Four lives lost.
In one week, I have sent condolences to four mothers. One more high became the last high. Two of those beautiful souls had been in recovery. That first use after a long period of being clean is scary. Too often, it is fatal.
My heart aches for families who wanted this time to be the time. We say it over and over again,
“Maybe this time they reached their bottom.”
“Maybe this time something will click.“
“Maybe this time they will hate the consequence enough.”
Maybe this time..
For many, this time became the nightmare come true. The deepest fear has become reality. The pain will now be lifelong. The sorrow must be felt. Grieving a living loved one has evolved to grieving a heart that no longer beats.
All for another high.
If my doctor prescribed a medication and said, “Unfortunately, this may kill you if you take a small amount.” I would rip that script in his face. However, substance use disorder doesn’t work that way.
I cannot wrap my mind around drug use. The overwhelming desire to be high is confusing to me. Craving something that can kill you is baffling. Still, I get it. I acknowledge this battle and know it truly is an internal war.
The mind thinks and the brain responds. The patterns of choices and behaviors have been programmed; our mental history feeds the mechanism. The silent film plays on repeat as destruction resumes. We watch on the sidelines, helpless, as our loved ones chase a life they hate. Scratching our head at the insanity, our sadness becomes normal.
Moving into acceptance is challenging. Who wants to accept this life for their child? We do not sit back, kick up our feet, and grab popcorn like it’s entertainment. We are on our knees in prayer, crying into the early morning hours. I see a sunrise and hope a new day will bring new hope. My thoughts are always on their life, not mine. I rarely smile. Communication with others is rare, or minimal.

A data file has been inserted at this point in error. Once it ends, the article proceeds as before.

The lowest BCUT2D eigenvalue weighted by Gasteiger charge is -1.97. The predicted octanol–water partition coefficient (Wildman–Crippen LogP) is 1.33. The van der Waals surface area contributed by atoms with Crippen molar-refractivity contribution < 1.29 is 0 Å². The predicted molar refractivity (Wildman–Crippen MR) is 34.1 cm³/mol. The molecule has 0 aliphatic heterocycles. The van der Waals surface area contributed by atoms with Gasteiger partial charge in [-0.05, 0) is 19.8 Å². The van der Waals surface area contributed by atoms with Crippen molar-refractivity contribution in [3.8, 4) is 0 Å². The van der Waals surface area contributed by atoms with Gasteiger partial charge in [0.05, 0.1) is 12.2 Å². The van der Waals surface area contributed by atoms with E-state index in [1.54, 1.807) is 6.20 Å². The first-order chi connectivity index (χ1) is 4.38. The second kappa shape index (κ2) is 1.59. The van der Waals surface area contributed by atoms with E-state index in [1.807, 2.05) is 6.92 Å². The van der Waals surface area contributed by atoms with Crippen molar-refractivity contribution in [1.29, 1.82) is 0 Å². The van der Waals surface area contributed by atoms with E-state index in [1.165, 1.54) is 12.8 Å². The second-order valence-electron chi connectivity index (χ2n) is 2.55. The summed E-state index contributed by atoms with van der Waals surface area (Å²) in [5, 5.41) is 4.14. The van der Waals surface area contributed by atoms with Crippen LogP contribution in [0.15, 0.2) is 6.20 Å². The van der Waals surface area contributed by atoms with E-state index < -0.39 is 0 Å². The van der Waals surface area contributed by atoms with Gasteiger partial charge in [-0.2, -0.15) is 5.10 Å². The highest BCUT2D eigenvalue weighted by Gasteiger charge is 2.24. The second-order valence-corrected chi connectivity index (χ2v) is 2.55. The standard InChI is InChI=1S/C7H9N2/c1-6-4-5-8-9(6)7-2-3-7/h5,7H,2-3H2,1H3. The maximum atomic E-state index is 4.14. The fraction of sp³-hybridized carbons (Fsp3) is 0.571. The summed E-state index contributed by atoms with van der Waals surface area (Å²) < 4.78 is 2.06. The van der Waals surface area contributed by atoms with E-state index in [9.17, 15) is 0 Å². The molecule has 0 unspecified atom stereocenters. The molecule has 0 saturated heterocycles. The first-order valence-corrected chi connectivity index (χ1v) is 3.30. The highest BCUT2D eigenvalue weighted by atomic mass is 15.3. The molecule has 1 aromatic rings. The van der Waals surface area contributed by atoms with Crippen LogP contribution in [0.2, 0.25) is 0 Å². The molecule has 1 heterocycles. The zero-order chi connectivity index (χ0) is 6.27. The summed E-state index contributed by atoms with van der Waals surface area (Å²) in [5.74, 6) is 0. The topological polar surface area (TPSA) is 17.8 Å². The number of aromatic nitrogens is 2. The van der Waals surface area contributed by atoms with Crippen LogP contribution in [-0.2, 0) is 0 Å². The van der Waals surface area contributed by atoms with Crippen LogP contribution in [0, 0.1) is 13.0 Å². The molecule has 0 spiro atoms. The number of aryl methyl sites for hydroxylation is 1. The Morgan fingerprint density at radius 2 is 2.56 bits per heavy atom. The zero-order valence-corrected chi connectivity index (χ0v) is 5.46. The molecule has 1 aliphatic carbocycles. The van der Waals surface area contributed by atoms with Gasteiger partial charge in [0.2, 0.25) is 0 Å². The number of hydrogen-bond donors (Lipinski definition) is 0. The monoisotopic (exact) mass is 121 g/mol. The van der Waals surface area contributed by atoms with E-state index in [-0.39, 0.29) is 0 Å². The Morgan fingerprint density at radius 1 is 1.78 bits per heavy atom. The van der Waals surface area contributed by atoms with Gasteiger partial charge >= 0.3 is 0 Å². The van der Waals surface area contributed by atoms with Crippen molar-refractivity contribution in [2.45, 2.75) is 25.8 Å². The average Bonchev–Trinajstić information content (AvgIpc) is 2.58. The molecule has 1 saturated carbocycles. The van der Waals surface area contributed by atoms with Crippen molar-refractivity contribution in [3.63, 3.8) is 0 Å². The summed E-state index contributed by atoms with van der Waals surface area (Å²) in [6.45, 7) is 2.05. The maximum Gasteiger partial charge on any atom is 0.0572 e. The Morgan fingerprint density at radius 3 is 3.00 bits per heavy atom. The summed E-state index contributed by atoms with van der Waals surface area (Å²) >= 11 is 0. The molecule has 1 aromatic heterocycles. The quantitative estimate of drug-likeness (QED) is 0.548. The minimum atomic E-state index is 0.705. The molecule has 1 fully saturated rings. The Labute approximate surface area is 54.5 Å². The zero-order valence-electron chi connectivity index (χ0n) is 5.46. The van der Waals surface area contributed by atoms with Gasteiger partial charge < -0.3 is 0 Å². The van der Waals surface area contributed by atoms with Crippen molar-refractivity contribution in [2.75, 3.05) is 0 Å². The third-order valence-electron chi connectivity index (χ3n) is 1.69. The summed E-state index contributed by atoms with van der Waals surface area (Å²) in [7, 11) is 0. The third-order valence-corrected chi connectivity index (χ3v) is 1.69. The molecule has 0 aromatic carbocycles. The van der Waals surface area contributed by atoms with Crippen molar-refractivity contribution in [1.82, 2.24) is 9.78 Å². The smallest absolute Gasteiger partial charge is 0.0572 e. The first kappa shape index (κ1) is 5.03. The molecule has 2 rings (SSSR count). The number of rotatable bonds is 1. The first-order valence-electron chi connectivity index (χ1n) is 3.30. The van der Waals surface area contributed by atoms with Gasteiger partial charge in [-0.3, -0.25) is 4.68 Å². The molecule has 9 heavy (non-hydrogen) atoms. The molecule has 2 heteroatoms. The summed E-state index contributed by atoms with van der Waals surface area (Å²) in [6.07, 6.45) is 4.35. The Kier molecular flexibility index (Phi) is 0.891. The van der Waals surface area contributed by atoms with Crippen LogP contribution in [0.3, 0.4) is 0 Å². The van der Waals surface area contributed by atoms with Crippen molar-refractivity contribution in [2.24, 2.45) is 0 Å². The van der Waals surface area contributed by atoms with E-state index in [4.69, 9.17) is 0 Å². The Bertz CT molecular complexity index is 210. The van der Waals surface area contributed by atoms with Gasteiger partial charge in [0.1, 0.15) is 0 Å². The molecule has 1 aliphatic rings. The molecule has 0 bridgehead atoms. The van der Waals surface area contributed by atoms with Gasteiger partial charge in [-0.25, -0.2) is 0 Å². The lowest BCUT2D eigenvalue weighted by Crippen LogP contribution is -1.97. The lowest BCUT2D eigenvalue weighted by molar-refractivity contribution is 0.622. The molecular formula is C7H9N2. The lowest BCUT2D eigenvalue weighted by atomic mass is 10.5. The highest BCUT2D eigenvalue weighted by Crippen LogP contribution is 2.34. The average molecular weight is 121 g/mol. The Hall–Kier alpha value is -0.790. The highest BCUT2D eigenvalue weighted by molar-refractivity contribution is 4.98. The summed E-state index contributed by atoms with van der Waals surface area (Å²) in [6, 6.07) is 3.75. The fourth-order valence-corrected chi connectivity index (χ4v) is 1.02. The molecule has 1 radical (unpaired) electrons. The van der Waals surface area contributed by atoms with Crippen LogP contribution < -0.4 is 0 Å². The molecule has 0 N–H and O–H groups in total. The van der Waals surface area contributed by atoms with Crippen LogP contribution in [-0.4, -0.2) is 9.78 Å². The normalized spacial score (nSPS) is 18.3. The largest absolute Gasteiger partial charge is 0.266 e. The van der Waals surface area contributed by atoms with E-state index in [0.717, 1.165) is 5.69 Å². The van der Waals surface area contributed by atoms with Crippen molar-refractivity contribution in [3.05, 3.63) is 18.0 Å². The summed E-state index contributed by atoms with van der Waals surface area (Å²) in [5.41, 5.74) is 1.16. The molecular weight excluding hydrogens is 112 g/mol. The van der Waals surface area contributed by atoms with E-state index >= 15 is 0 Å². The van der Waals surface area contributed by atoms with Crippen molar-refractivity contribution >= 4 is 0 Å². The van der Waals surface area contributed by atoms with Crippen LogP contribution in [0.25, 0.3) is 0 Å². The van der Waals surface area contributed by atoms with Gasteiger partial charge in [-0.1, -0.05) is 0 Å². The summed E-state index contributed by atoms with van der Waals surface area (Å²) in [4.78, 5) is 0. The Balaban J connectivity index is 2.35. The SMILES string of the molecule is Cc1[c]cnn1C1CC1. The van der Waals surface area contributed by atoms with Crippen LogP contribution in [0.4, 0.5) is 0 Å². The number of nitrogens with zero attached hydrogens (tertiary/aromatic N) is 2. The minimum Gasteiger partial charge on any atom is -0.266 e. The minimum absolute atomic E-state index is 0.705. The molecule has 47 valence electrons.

We have to accept the final consequence of addiction is death. No matter what we do, we are not saviors. The positive road to recovery still includes the possibility of dying in relapse. To wear a smile and encourage daily feels forced. We want to hope toward a fully recovered future, but it isn’t easy.
In the beginning, time feels like freedom. The longer they stay sober, the calmer breathing becomes. Then, the first relapse hits. For some there’s a second relapse, then third, and fourth. With each recurrence comes deep fear. You confront the fears 1) is this ever going to end? 2) will death end the cycle?
Tonight loved ones have succumb to their addiction battle. That need I cannot comprehend pulled them in one last time. Parents, siblings, and children are sitting stunned by the loss they have yet to digest. I am sitting here crying and wishing I could do more.
It is very lonely inside the mind of those with substance use issues. I am here, as a parent, to share that it is very lonely inside our mind, too. Living between what we hope and wish for, and what we live and see is indescribable. If only we could align these two worlds and bring out the best scenario for all.
There is always hope. I will not give up. That is the strange awareness in this journey. We know we have no control, we can’t save them, we cannot change their choices. Yet, we keep hoping for a different outcome even when we experience the same situations.
I want to believe every substance abuse survivor knows they have the power to change their life. Screaming it at every corner, or from every mountaintop seems adequate. Shouting the truth of every individuals worth feels necessary. They need to know. It is dire and time sensitive. Yet, does anyone hear me? Will they believe it for themselves? I am broken as those four souls didn’t believe this at all.
I want you to know you are worthy of living free. Free from self- condemnation, drug use, doubt, fear, shame, hate. You are loved and wanted, needed and adored! You are chosen and destined by a will greater than your own. You matter, right now, just as you are.
Ask God to help you, message me, call your family or friends. Reach out and we will keep reaching in.
I promise. I will not give up.